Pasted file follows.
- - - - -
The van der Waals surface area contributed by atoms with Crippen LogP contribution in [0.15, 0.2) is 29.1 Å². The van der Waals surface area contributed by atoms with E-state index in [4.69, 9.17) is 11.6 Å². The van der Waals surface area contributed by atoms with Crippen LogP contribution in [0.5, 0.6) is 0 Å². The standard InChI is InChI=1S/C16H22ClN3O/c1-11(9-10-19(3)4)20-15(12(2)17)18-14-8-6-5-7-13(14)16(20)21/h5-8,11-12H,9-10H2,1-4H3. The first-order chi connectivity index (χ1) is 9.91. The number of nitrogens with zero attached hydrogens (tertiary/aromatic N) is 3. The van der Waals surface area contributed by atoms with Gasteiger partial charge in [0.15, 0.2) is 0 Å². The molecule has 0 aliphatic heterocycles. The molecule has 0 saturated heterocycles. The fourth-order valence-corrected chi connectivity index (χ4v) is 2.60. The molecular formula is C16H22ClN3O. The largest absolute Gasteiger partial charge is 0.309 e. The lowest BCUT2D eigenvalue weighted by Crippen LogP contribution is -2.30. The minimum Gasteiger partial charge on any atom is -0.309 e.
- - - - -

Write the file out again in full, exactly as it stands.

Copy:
The van der Waals surface area contributed by atoms with Crippen LogP contribution in [0.15, 0.2) is 29.1 Å². The van der Waals surface area contributed by atoms with E-state index in [4.69, 9.17) is 11.6 Å². The van der Waals surface area contributed by atoms with Crippen LogP contribution in [0.5, 0.6) is 0 Å². The standard InChI is InChI=1S/C16H22ClN3O/c1-11(9-10-19(3)4)20-15(12(2)17)18-14-8-6-5-7-13(14)16(20)21/h5-8,11-12H,9-10H2,1-4H3. The first-order chi connectivity index (χ1) is 9.91. The number of nitrogens with zero attached hydrogens (tertiary/aromatic N) is 3. The van der Waals surface area contributed by atoms with Gasteiger partial charge in [0.15, 0.2) is 0 Å². The molecule has 0 aliphatic heterocycles. The molecule has 0 saturated heterocycles. The fourth-order valence-corrected chi connectivity index (χ4v) is 2.60. The molecular formula is C16H22ClN3O. The largest absolute Gasteiger partial charge is 0.309 e. The lowest BCUT2D eigenvalue weighted by Crippen LogP contribution is -2.30. The minimum Gasteiger partial charge on any atom is -0.309 e.